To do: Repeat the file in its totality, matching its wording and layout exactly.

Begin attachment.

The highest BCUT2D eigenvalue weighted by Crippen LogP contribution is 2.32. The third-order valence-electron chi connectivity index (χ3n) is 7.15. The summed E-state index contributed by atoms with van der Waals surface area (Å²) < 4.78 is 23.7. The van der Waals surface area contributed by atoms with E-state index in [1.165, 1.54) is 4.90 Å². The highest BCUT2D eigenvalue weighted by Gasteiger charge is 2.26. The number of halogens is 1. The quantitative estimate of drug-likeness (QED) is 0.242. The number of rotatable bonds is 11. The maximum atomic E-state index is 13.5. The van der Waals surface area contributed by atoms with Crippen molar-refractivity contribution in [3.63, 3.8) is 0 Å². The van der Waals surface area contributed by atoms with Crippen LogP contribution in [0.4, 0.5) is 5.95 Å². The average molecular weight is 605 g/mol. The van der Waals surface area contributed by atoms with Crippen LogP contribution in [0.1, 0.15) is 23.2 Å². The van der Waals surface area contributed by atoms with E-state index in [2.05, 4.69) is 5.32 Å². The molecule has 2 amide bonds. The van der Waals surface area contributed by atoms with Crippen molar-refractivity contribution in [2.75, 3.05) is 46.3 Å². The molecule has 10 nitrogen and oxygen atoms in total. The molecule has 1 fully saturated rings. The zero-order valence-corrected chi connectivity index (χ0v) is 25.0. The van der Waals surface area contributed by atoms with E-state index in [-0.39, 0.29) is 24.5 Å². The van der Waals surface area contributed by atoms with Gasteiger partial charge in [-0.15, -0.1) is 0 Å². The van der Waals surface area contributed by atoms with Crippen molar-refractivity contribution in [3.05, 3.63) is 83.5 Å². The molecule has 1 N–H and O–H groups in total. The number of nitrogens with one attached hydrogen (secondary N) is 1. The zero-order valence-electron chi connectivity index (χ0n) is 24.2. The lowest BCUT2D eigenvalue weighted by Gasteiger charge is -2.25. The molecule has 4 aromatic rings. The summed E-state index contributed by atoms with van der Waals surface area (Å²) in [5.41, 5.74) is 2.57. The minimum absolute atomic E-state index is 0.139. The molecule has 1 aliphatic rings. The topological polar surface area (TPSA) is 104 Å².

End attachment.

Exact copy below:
The highest BCUT2D eigenvalue weighted by Crippen LogP contribution is 2.32. The third-order valence-electron chi connectivity index (χ3n) is 7.15. The summed E-state index contributed by atoms with van der Waals surface area (Å²) < 4.78 is 23.7. The van der Waals surface area contributed by atoms with E-state index in [1.165, 1.54) is 4.90 Å². The highest BCUT2D eigenvalue weighted by Gasteiger charge is 2.26. The number of halogens is 1. The quantitative estimate of drug-likeness (QED) is 0.242. The number of rotatable bonds is 11. The maximum atomic E-state index is 13.5. The van der Waals surface area contributed by atoms with Crippen molar-refractivity contribution in [3.63, 3.8) is 0 Å². The van der Waals surface area contributed by atoms with Crippen LogP contribution in [0.4, 0.5) is 5.95 Å². The average molecular weight is 605 g/mol. The van der Waals surface area contributed by atoms with Crippen LogP contribution in [0.1, 0.15) is 23.2 Å². The van der Waals surface area contributed by atoms with E-state index in [2.05, 4.69) is 5.32 Å². The molecule has 2 amide bonds. The van der Waals surface area contributed by atoms with Crippen molar-refractivity contribution in [2.75, 3.05) is 46.3 Å². The molecule has 10 nitrogen and oxygen atoms in total. The molecule has 1 fully saturated rings. The zero-order valence-corrected chi connectivity index (χ0v) is 25.0. The van der Waals surface area contributed by atoms with E-state index in [-0.39, 0.29) is 24.5 Å². The van der Waals surface area contributed by atoms with Gasteiger partial charge in [-0.15, -0.1) is 0 Å². The van der Waals surface area contributed by atoms with Crippen molar-refractivity contribution in [3.05, 3.63) is 83.5 Å². The molecule has 1 N–H and O–H groups in total. The number of nitrogens with one attached hydrogen (secondary N) is 1. The zero-order valence-electron chi connectivity index (χ0n) is 24.2. The lowest BCUT2D eigenvalue weighted by Gasteiger charge is -2.25. The molecule has 4 aromatic rings. The summed E-state index contributed by atoms with van der Waals surface area (Å²) in [5.41, 5.74) is 2.57. The minimum absolute atomic E-state index is 0.139. The molecule has 1 aliphatic rings. The topological polar surface area (TPSA) is 104 Å².